Philippines President Ferdinand Marcos Jr. concluded his four-day official visit to the United States amid rising tensions in the South China Sea.
During his meeting with US President Joe Biden on Monday, Marcos said he was determined to forge “an even stronger relationship” with the United States to “address the concerns of our times,” including issues related to the economy and security.
The two leaders announced a series of agreements and initiatives to boost bilateral cooperation, such as a new set of defense guidelines, the transfer of US military hardware to the Philippines, a US trade mission to Manila later this year, and $3 billion in public and private financing for infrastructure projects.
Biden also reaffirmed Washington’s “ironclad” security commitment to the Philippines under the 1951 mutual defense treaty, which stipulates that both sides would help defend each other if either were attacked by a third party.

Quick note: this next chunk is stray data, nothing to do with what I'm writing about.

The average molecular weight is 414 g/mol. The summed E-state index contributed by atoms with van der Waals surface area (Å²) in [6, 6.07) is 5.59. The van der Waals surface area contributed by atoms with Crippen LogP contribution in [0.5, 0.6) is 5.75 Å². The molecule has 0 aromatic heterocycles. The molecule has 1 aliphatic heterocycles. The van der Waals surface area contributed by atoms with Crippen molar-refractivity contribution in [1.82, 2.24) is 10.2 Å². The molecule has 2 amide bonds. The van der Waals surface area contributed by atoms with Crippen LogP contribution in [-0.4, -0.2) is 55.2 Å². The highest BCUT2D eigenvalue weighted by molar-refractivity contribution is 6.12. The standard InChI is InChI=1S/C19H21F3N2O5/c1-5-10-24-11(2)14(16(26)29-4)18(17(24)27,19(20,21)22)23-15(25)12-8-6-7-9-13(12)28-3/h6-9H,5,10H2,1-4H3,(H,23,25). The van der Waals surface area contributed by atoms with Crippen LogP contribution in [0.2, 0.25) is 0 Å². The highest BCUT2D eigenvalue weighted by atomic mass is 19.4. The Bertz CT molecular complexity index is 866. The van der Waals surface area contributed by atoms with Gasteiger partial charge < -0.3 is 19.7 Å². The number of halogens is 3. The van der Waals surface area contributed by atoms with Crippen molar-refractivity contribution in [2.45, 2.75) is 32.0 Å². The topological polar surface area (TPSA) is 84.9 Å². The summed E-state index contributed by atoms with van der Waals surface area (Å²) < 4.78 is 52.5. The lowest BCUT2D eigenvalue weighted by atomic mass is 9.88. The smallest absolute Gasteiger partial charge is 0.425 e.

However, Marcos’ visit to Washington has drawn criticism and warnings from China, which views the US-Philippines alliance as a threat to its interests and sovereignty in the region.
Marcos, who is the son of the late dictator Ferdinand Marcos Sr., won the presidential election in 2022 with a populist platform that promised to restore law and order, fight corruption and revive the economy.
Some observers say that Marcos’ visit to Washington may also have domestic implications, as he faces mounting criticism and protests over his human rights record, his handling of the COVID-19 pandemic, and his alleged involvement in electoral fraud.
Marcos’ critics accuse him of following his father’s footsteps in suppressing dissent, cracking down on media freedom, and abusing his power for personal gain.
They also question his legitimacy as president, citing allegations that he rigged the 2022 election by manipulating the automated vote-counting system and intimidating voters.